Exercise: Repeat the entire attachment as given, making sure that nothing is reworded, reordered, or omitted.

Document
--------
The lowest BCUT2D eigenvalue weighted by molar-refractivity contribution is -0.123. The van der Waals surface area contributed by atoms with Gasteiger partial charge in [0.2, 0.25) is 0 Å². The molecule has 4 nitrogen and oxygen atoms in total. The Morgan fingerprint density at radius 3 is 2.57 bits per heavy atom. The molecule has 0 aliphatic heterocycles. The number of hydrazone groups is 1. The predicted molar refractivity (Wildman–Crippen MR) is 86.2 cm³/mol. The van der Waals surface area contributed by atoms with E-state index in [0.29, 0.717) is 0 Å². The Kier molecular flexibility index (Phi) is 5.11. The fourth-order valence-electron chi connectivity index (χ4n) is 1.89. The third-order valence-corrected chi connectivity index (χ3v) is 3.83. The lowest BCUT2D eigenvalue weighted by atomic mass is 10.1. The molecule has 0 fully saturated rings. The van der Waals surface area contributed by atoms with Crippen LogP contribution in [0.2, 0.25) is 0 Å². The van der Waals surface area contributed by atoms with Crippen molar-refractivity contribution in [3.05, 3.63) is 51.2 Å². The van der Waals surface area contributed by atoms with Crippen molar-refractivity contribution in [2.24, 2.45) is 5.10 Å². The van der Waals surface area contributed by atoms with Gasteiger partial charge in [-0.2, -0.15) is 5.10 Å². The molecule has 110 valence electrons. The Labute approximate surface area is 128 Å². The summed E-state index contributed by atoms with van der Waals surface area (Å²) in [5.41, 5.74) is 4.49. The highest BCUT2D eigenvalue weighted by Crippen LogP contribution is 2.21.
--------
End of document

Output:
The lowest BCUT2D eigenvalue weighted by molar-refractivity contribution is -0.123. The van der Waals surface area contributed by atoms with Gasteiger partial charge in [0.2, 0.25) is 0 Å². The molecule has 4 nitrogen and oxygen atoms in total. The Morgan fingerprint density at radius 3 is 2.57 bits per heavy atom. The molecule has 0 aliphatic heterocycles. The number of hydrazone groups is 1. The predicted molar refractivity (Wildman–Crippen MR) is 86.2 cm³/mol. The van der Waals surface area contributed by atoms with E-state index in [0.29, 0.717) is 0 Å². The Kier molecular flexibility index (Phi) is 5.11. The fourth-order valence-electron chi connectivity index (χ4n) is 1.89. The third-order valence-corrected chi connectivity index (χ3v) is 3.83. The lowest BCUT2D eigenvalue weighted by atomic mass is 10.1. The molecule has 0 fully saturated rings. The van der Waals surface area contributed by atoms with Crippen LogP contribution in [0.2, 0.25) is 0 Å². The van der Waals surface area contributed by atoms with Crippen molar-refractivity contribution in [3.05, 3.63) is 51.2 Å². The van der Waals surface area contributed by atoms with Crippen molar-refractivity contribution in [2.24, 2.45) is 5.10 Å². The van der Waals surface area contributed by atoms with Gasteiger partial charge in [-0.2, -0.15) is 5.10 Å². The molecule has 110 valence electrons. The Labute approximate surface area is 128 Å². The summed E-state index contributed by atoms with van der Waals surface area (Å²) in [5.41, 5.74) is 4.49. The highest BCUT2D eigenvalue weighted by Crippen LogP contribution is 2.21.